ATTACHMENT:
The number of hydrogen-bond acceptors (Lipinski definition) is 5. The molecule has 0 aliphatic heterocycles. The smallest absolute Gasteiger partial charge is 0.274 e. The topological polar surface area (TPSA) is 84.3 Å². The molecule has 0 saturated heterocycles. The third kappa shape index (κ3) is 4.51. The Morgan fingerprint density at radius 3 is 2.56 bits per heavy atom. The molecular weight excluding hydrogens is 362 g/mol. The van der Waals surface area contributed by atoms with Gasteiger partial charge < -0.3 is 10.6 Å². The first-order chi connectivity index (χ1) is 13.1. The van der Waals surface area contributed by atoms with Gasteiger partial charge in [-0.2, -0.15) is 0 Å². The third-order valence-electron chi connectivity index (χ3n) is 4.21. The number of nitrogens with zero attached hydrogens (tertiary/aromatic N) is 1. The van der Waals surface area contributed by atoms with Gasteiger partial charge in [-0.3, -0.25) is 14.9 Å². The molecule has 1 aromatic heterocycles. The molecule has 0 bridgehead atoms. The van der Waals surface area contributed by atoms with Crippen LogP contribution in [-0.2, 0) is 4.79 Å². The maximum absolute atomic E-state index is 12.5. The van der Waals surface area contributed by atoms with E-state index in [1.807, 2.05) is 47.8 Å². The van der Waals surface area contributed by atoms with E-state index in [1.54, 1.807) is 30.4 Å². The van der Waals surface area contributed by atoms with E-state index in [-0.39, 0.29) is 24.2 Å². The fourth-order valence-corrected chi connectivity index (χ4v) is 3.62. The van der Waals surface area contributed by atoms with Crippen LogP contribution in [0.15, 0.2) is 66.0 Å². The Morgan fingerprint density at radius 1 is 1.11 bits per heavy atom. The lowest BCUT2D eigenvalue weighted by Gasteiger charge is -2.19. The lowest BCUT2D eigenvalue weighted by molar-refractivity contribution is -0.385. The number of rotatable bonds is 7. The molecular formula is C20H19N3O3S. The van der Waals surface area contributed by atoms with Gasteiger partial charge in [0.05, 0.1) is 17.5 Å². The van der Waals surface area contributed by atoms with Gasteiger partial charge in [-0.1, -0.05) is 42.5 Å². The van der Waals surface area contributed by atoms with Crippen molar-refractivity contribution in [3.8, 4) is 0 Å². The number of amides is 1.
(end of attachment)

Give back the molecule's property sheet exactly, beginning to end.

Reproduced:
The number of hydrogen-bond acceptors (Lipinski definition) is 5. The molecule has 0 aliphatic heterocycles. The smallest absolute Gasteiger partial charge is 0.274 e. The topological polar surface area (TPSA) is 84.3 Å². The molecule has 0 saturated heterocycles. The third kappa shape index (κ3) is 4.51. The Morgan fingerprint density at radius 3 is 2.56 bits per heavy atom. The molecular weight excluding hydrogens is 362 g/mol. The van der Waals surface area contributed by atoms with Gasteiger partial charge < -0.3 is 10.6 Å². The first-order chi connectivity index (χ1) is 13.1. The van der Waals surface area contributed by atoms with Gasteiger partial charge in [-0.2, -0.15) is 0 Å². The third-order valence-electron chi connectivity index (χ3n) is 4.21. The number of nitrogens with zero attached hydrogens (tertiary/aromatic N) is 1. The van der Waals surface area contributed by atoms with Gasteiger partial charge in [-0.3, -0.25) is 14.9 Å². The molecule has 1 aromatic heterocycles. The molecule has 0 bridgehead atoms. The van der Waals surface area contributed by atoms with Crippen LogP contribution in [-0.2, 0) is 4.79 Å². The maximum absolute atomic E-state index is 12.5. The van der Waals surface area contributed by atoms with E-state index in [1.807, 2.05) is 47.8 Å². The van der Waals surface area contributed by atoms with E-state index in [1.54, 1.807) is 30.4 Å². The van der Waals surface area contributed by atoms with E-state index in [-0.39, 0.29) is 24.2 Å². The fourth-order valence-corrected chi connectivity index (χ4v) is 3.62. The van der Waals surface area contributed by atoms with Crippen LogP contribution in [0.15, 0.2) is 66.0 Å². The Morgan fingerprint density at radius 1 is 1.11 bits per heavy atom. The lowest BCUT2D eigenvalue weighted by Gasteiger charge is -2.19. The lowest BCUT2D eigenvalue weighted by molar-refractivity contribution is -0.385. The number of rotatable bonds is 7. The molecular formula is C20H19N3O3S. The van der Waals surface area contributed by atoms with Gasteiger partial charge in [0.05, 0.1) is 17.5 Å². The van der Waals surface area contributed by atoms with Gasteiger partial charge in [-0.1, -0.05) is 42.5 Å². The van der Waals surface area contributed by atoms with Crippen molar-refractivity contribution in [3.8, 4) is 0 Å². The number of amides is 1.